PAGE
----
Prince William gifted Finland's President a letter from Queen Elizabeth to mark the country's 100th year of independence.
The 35-year-old royal is currently on a two-day tour of Helsinki where he met head of state Sauli Niinisto and gave him the note which he described as "a message to a good friend".
Elizabeth's message read: "Prince Philip and I send our warmest good wishes to you and to the people of Finland on the occasion of its 100th anniversary.
"We have fond memories of our State visit to Finland in 1976, when we experienced the warm hospitality of Helsinki, Turku and Jyvaskyla.
"In 1976, I spoke about how we in Britain had long associated friendliness with Finland, an association that is no less true 41 years later.
"Over the past four decades our two nations have worked together in many ways - on security, on commerce, on our people-to-people Iinks - always aided by that spirit of friendship.
"I have no doubt that we will continue to build our relationship in this way in the years to come."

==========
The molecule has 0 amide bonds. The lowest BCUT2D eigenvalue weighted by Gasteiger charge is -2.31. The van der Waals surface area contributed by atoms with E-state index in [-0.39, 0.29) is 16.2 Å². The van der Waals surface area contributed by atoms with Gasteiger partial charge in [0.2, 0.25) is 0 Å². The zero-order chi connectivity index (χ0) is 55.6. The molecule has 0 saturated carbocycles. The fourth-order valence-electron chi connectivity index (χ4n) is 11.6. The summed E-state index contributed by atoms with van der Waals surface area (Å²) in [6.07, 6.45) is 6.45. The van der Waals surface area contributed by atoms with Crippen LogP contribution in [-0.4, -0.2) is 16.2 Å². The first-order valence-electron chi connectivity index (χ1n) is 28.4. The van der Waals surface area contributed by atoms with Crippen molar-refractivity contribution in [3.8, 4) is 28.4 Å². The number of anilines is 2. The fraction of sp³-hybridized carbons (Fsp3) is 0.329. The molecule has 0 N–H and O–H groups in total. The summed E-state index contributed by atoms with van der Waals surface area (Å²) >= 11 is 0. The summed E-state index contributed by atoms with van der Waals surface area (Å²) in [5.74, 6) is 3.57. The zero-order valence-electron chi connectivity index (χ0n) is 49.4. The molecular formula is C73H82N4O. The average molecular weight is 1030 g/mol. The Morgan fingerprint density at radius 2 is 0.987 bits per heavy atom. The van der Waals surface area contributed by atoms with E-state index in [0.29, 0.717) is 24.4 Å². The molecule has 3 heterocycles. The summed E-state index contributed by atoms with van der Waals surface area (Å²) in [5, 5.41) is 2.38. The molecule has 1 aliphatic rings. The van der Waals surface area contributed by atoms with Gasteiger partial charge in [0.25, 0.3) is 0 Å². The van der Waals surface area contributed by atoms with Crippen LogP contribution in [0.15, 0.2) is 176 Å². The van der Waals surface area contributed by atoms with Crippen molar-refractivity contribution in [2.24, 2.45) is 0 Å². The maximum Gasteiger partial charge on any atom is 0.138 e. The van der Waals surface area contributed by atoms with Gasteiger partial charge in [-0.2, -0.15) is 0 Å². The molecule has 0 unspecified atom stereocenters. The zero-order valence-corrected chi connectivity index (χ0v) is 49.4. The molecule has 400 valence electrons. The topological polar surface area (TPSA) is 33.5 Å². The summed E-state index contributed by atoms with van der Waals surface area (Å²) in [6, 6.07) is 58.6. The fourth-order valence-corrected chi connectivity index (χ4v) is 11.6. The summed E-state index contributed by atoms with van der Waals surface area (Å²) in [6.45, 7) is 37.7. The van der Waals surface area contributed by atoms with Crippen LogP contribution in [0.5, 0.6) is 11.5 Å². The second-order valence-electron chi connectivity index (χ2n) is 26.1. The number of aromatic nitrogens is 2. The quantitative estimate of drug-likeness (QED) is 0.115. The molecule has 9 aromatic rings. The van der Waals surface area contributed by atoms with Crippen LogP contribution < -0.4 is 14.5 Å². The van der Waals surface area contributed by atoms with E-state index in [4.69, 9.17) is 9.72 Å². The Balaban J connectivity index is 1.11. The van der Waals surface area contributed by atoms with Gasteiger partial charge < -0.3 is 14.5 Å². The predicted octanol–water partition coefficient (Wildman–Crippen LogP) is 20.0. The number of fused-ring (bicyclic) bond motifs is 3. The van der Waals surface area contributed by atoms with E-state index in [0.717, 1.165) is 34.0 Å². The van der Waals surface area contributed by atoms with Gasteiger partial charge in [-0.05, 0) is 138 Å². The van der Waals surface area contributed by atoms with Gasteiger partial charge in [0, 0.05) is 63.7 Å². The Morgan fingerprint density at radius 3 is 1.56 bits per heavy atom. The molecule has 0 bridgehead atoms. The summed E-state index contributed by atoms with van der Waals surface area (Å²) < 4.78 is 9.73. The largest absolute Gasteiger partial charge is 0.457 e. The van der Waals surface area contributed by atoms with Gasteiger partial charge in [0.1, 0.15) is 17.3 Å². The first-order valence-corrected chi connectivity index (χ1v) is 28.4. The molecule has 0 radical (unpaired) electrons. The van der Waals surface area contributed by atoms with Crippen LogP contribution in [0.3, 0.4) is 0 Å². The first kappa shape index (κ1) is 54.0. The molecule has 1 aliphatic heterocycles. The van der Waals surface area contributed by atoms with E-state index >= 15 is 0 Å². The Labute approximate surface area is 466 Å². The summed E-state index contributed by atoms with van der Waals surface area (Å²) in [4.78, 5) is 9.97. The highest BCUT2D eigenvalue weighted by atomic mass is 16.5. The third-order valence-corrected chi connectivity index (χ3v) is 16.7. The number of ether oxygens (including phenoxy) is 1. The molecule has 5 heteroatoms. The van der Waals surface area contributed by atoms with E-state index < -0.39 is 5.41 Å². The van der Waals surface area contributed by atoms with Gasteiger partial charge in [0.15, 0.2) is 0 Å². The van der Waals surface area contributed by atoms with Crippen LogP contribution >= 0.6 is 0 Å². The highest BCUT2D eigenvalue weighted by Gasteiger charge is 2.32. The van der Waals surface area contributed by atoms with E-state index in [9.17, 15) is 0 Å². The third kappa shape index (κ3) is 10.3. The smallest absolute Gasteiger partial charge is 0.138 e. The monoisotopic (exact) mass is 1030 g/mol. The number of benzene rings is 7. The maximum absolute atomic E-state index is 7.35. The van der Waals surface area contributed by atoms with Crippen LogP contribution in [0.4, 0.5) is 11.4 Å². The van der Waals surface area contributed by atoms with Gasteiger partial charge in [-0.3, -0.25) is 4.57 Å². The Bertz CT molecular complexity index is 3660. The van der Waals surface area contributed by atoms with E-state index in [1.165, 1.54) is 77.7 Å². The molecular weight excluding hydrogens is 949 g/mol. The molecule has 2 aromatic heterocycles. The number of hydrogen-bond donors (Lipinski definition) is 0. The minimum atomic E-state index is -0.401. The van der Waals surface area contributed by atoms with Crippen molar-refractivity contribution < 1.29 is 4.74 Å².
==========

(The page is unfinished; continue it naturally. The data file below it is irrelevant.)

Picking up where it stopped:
William also visited a Helsinki ice rink to see the work of Icehearts - a child welfare charity which helps youngsters from disadvantaged backgrounds feel less excluded - and show off his ice hockey skills.
He later headed to a reception, where he made a speech praising the nation and admitted he was looking forward to learning more about the country.
William said: "I am delighted to be visiting Finland as you celebrate 100 years of Independence - a country that has become a byword for courage, determination and resilience; a country that through its commitment to civil liberties, education and quality of life has become a model to be studied, envied and emulated worldwide.
"I am keen while I am here to learn more about what makes Finland such an admired nation. I am especially looking forward to learning from Finland's experience of promoting wellbeing in society."